PHILADELPHIA: This Friday, Edison Schools, the nation's largest for-profit manager of public schools, will learn whether it has been selected to lead the complete overhaul of Philadelphia's education system. And on April 17, it will hear back on its bid to assume control of up to 100 of the district's most troubled facilities.But as far as its PR efforts go, the New York-based company has already settled in.
"The whole country is looking at what is going on in Philadelphia,
said VP of communications Adam Tucker, who a few weeks ago established an outpost in the city. "It has been helpful for us to be here, to be able to respond as rapidly as possible, and to emphasize that this is not all about Edison - it's about school reform."
Edison has also been working on a deal that would move its New York headquarters from Midtown to Harlem. A year ago, parents in that borough were among those who nixed Edison's efforts to take over the operation of five city schools. "We've been going door to door, talking to members of the community,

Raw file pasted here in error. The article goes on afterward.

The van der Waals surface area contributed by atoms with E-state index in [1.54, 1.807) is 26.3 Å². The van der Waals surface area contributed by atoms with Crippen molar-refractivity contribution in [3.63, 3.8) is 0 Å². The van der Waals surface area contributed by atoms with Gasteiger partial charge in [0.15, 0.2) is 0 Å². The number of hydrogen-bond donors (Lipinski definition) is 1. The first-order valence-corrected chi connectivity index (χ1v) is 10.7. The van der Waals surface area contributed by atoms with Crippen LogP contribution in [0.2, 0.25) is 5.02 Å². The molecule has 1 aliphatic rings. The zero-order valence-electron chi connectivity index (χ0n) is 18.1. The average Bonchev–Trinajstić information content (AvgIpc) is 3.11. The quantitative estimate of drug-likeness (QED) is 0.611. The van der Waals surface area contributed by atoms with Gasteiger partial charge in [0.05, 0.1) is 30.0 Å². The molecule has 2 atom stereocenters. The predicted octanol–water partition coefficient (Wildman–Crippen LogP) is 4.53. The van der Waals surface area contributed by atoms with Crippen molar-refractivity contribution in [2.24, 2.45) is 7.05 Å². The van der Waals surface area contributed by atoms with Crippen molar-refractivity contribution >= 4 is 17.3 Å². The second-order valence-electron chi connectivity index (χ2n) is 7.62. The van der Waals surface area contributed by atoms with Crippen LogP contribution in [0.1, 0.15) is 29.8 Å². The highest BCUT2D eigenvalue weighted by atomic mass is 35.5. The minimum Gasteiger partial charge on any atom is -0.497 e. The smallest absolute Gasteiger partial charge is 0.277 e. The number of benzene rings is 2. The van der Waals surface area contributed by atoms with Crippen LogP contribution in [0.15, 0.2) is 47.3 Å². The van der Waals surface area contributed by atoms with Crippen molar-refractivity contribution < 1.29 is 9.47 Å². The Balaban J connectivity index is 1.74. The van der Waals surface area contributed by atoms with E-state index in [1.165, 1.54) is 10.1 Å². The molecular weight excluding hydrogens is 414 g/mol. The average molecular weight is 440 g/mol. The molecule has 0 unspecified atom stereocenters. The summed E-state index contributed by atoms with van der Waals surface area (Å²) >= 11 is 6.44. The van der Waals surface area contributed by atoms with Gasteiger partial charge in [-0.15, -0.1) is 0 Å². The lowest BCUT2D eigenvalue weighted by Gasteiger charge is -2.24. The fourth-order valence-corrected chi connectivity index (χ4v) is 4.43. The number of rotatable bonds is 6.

said Tucker. "We had a rough time last winter, but this time, it's been a much more organic process."
Both real estate transactions could better position publicly traded Edison with its primary stakeholders. Of the 75,000 students attending the 136 schools Edison currently operates, 84% are minorities. Seven in 10 are from economically disadvantaged backgrounds.
"There are people who feel very passionately about the private management of schools,
explained Tim Reeves, president of Neiman Communications, a Harrisburg, PA agency that has been advising the company on its Philadelphia strategy. "It's been said that the company doesn't have competitors - it has enemies. If those opponents can attack Edison, they can attack the entire movement."